The complete works of Beethoven on 85 CDs plus a supplement particularly outstanding recordings of the past on 15 CDs!
Including the 32 legendary piano sonatas, played by the eccentric talent of the century Friedrich Gulda
Decca has created this complete collection of award winning recordings to celebrate the 200th Anniversary of Haydn's death. Recorded between 1969 and 1972, this was the first complete cycle of Haydn's symphonies. Hungarian-born Antal Dorati was a Haydn pioneer and specialist who also recorded Haydn operas for Philips during the same period. The Decca catalog of Haydn is without parallel and contains complete cycles of the Piano Sonatas and String Quartets. This is a limited-edition super-budget set.
In the autumn of 2005 Hyperion released their complete Schubert song edition, some 18 years after they started recording. The composition of these songs spanned the same number of years. Between Lebenstraum … gesang in c”, a fragment dating from 1810 when he was thirteen and Der Taubenpost written a few weeks before his death late in 1828, Schubert set over 700 texts, mostly solo songs but also part songs and for ensemble. Almost all were with piano accompaniment. Everything that has survived is included
Vladimir Horowitz – The Complete Original Jacket Collection is a 70 CD boxed set featuring most of the recordings of the pianist Vladimir Horowitz. The collection contains recordings from 1928 to his final recording session just four days before his death in 1989.
The Electric Light Orchestra (ELO) are an English rock band formed in Birmingham in 1970, by songwriters/multi-instrumentalists Jeff Lynne and Roy Wood with drummer Bev Bevan. Their music is characterised by a fusion of Beatlesque pop, classical arrangements, and futuristic iconography. After Wood's departure in 1972, Lynne became the band's leader, arranging and producing every album while writing virtually all of their original material…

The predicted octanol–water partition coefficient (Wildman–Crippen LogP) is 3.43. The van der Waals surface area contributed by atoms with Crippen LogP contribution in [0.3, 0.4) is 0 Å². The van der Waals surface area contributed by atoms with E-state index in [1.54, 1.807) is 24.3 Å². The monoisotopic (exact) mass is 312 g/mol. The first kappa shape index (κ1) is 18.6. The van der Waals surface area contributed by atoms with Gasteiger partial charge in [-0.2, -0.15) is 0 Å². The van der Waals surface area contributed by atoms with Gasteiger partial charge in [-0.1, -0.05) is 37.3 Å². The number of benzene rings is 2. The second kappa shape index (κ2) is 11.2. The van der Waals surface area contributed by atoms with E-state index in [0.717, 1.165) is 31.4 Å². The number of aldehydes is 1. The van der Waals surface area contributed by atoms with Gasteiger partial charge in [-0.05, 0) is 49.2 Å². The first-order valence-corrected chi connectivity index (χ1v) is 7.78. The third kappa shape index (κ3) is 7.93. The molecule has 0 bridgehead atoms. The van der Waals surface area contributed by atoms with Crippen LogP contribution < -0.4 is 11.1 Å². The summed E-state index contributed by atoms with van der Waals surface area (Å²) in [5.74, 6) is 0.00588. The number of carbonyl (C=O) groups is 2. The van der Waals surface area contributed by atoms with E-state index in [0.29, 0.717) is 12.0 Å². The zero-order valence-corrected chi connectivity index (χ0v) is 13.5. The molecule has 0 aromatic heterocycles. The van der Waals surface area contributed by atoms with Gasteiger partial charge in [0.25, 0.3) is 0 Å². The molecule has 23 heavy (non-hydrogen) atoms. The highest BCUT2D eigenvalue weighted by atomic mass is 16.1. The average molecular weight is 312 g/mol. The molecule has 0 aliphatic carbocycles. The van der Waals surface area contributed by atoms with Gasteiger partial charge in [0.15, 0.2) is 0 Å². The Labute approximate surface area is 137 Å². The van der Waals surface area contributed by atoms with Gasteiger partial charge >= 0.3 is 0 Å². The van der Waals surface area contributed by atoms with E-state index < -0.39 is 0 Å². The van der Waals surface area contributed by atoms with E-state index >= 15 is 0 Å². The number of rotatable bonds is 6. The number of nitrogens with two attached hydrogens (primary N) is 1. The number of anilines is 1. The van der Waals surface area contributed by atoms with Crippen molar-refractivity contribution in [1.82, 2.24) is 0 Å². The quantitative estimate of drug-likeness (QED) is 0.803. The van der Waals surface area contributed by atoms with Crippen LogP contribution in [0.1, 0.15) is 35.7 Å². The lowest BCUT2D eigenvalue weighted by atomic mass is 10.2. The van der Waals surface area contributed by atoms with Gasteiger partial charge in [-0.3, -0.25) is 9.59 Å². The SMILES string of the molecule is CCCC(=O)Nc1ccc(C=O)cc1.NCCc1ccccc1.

This disc represents Volume 2 of a set of the complete Beethoven symphonies currently in progress (the first volume, on the Talent label, included Symphonies 4 and 7 and was reviewed by Colin Anderson in 29:2). In a clumsily translated note Herreweghe refers to “nature” trumpets and “Baroque kettle drums with modern tuning”; these would appear to be the only concessions to period practice—by all accounts, the Royal Flemish orchestra employs modern instruments. This series would appear, then, to be comparable to the latest set conducted by Roger Norrington, with the orchestra of the Stuttgart Radio, on Hänssler.
Max Reger was a master of the organ, so compiling his entire output for the instrument is no small feat. This 14 disc set from MPS Jazz is a rare opportunity to enjoy all of Reger's organ works in one place.
This set is a remarkable bargain, containing all of Brahms's solo piano music, including such chips from his workshop as cadenzas for other composers' concertos and a series of strictly mechanical piano studies that nobody will want to listen through. No matter. Idil Biret has a firm grasp of Brahms's idiom, and she plays with insight and passion throughout the set. Although she doesn't startle with her virtuosity, she handles the considerable technical demands of the music with great confidence.